Richard Mille, the founder and CEO of his eponymously named watch company sure knows how to pick a winner. Sponsoring Rafael Nadal certainly paid off as the tennis super star claimed his 10th French Open win this past weekend, while also wearing the RM 27-03. The use of cutting-edge technical materials is at the heart of the brand but also makes it possible for such a watch to be warn without detrimentally affecting the player’s ability. He also sponsors our very own Olympic gold medalist Wayde van Niekerk who broke the world record in the 400m in the 2016 Summer Olympics in Rio de Janeiro while wearing an RM 27-02.
Much like the world of motoring, watchmakers are forever striving to make their timepieces faster and more efficient. However, the exciting developments are not only in new precision movements but also in innovative, super light-weight materials for cases and the mechanical parts, which allow for more efficient inner workings.
The RM 50-03 Tourbillon Split Seconds Chronograph Ultralight McLaren F1 weighs less than 40 grams (including its strap) making it the lightest mechanical chronograph ever made. This was made possible by the introduction of an entirely new material in the world of watchmaking called Graph TPT (thin ply technology), which is composed of Carbon TPT and the newly discovered graphene, developed in collaboration with the University of Manchester’s National Graphene Institute.
This nano-material is six times lighter than steel yet 200 times stronger. Because of McLaren’s support of the institute and longstanding partnership with the watch brand, Richard Mille was able to find a new application for this ground-breaking material. According to Sir Kostya Novoselov, 2010 Physics Nobel Laureate and Professor of Physics at the university: “This is the strongest material on earth. It also conducts electricity better than copper, it’s stronger than diamond, and more impermeable to gasses than any other material.”
The RM 50-03 McLaren F1 is limited to 75 numbered pieces with a price tag of CHF980000 (approx R1,3m), and each is accompanied by a 1:5 scale model of the 2017 McLaren-Honda car driven by double-world champion Fernando Alonso and Stoffel Vandoorne.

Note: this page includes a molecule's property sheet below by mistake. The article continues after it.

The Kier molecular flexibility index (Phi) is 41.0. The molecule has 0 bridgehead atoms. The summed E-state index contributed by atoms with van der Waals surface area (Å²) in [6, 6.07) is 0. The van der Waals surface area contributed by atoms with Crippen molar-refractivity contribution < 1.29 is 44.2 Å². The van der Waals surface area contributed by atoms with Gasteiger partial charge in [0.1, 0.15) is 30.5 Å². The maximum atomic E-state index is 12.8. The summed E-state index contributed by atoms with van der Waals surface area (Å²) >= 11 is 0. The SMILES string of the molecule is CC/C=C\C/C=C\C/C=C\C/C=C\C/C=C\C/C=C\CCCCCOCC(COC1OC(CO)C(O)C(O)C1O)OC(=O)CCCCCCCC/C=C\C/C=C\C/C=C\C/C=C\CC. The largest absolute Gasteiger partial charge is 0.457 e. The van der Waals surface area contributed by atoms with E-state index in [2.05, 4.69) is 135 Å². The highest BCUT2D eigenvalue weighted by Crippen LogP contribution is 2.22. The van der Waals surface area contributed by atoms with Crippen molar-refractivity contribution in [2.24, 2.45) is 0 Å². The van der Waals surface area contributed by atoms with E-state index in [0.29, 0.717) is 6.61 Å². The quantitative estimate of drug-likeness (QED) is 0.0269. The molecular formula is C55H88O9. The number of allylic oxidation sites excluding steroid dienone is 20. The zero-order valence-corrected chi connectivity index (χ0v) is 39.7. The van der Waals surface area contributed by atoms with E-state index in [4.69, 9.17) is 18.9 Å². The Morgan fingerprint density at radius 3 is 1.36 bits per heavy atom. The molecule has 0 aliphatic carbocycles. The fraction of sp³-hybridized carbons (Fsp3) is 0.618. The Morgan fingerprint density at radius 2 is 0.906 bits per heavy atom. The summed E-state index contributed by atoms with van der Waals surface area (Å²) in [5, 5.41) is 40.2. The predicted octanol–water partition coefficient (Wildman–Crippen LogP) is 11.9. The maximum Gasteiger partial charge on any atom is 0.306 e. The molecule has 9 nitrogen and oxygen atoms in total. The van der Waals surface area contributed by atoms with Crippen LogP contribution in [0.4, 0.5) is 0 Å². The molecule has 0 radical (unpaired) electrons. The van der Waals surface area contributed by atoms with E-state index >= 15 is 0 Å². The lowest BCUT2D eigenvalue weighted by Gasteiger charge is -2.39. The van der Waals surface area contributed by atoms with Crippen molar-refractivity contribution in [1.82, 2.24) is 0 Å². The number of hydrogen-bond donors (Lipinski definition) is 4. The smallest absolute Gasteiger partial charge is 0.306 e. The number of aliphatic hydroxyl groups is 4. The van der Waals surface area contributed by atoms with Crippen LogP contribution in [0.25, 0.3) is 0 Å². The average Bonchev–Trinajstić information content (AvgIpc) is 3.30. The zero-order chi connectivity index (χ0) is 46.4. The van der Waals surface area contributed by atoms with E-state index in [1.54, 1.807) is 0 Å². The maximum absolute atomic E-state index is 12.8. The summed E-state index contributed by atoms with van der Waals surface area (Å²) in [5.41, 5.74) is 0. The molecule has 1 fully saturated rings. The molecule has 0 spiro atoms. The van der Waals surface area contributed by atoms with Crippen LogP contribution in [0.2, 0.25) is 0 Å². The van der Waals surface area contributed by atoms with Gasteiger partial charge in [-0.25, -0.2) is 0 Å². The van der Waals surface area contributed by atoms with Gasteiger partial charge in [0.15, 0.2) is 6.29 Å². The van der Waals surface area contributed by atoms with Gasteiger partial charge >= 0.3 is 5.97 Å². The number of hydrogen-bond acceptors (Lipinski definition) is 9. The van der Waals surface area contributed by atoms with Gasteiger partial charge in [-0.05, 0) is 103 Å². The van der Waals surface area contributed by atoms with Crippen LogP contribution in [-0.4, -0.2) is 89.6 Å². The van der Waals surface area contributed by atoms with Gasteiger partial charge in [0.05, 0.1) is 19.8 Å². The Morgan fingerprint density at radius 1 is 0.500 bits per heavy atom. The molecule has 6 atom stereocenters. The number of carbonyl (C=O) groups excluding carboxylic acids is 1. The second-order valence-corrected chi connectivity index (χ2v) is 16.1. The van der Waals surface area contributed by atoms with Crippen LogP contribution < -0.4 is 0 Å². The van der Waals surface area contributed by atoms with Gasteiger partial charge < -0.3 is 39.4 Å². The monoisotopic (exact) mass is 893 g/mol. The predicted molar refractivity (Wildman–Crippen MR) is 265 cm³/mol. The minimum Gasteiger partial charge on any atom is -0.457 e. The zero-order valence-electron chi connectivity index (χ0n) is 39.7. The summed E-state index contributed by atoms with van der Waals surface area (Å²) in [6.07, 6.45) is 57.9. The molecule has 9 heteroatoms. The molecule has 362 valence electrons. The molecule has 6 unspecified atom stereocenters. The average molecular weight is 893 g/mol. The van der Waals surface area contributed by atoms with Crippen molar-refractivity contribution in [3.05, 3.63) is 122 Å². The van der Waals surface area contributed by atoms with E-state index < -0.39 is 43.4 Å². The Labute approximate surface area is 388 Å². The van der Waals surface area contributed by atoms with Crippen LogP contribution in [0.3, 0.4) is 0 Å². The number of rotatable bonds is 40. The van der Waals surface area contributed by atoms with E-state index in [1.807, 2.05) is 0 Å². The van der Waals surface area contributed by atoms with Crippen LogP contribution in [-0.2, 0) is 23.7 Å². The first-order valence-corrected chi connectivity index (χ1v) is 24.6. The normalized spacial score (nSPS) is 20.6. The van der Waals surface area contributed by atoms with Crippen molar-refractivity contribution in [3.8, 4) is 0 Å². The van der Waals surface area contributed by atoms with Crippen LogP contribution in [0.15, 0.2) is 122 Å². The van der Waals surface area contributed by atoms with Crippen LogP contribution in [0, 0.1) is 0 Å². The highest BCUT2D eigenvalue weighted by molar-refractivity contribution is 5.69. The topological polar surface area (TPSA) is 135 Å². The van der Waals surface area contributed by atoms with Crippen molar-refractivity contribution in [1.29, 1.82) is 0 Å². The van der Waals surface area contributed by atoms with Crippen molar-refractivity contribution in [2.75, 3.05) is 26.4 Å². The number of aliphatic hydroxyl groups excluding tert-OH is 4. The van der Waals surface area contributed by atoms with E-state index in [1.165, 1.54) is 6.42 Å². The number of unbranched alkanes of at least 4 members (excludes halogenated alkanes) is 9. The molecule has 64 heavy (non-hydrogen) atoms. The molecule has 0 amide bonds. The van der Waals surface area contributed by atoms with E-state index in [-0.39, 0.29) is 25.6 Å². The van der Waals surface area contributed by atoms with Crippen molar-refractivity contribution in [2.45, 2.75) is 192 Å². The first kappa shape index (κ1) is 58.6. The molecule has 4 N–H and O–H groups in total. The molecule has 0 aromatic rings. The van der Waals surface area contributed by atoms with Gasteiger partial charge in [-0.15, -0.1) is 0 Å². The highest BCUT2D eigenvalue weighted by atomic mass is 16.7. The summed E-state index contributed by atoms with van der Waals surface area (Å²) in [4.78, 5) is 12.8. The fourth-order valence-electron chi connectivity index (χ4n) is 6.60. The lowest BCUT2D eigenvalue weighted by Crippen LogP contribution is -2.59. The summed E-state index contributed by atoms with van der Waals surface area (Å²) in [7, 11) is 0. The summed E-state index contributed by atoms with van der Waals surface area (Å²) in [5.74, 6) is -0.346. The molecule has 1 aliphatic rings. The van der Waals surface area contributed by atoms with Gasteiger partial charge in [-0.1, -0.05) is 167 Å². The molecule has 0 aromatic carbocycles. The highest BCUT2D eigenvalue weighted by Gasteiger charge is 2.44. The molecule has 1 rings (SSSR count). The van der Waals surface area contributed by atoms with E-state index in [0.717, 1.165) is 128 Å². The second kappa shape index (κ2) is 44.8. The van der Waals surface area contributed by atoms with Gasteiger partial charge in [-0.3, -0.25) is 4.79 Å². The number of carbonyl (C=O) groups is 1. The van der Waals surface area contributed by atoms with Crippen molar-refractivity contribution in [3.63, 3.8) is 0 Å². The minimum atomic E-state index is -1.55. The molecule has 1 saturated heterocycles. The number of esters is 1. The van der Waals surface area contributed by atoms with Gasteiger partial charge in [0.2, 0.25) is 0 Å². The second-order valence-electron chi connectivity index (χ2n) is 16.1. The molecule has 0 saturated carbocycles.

McLaren founder Bruce McLaren understood what it meant to really fine tune a machine. This applied not only to the engines but to the drivers, the chassis and other parts. This was most evident in 2008 when the company introduced the first carbon-based racing cars and thereby ushered in the materials craze to the sport, which is so integral to racing today. Although McLaren Honda have not been on the podium since the beginning of the 2015 season, lighter materials and a rumored engine change could hopefully see them shift rankings.
Mille has a very personal connection to McLaren. He was with his father in Monaco when the McLaren team made their debut in 1966 and he has introduced much of the character and technology of F1 into his watches since he founded the company in 1999 in collaboration with Audemars Piguet. This passionate collector has seven McLarens in his fleet of over 100 cars. Of these is the very first car that McLaren drove as a 22-year-old in the first Grand Prix on the Sebring Ring, Florida in 1959.
The complex Calibre RM 50-03 movement comprises of over 600 parts but weighs in at an astonishing 7g and can withstand shocks up to 5000G. The tourbillon has their typical V-shape with cutouts to make it much lighter, but also allows it to move around a bit when subject to external forces. The transmission gears of a car have inspired the design of the teeth of the going train since 2001. The split second mechanism has been redesigned — the split second dates back to the launch of the brand and their famous Calibre RM-008 — with the number of arms of the column wheel having been reduced from eight to six so that interactions are cleaner and more efficient.
This is the ultimate statement piece and the amazing visual effect of a machined composite block of Graph TPT’s ultra-thin plies is revealed in its gorgeous, bold case. The watch features a torque-limiting crown — an added security system that prevents overwinding. The shape of the crown takes its cue from the wheel rims designed by McLaren. The hollow pushers of the chronograph are made from Graph TPT and recall the air vents of a F1 car. The McLaren livery will be changing yearly and so too will each updated edition of the watch.
richardmille.com or RLG Africa +27(0)113172600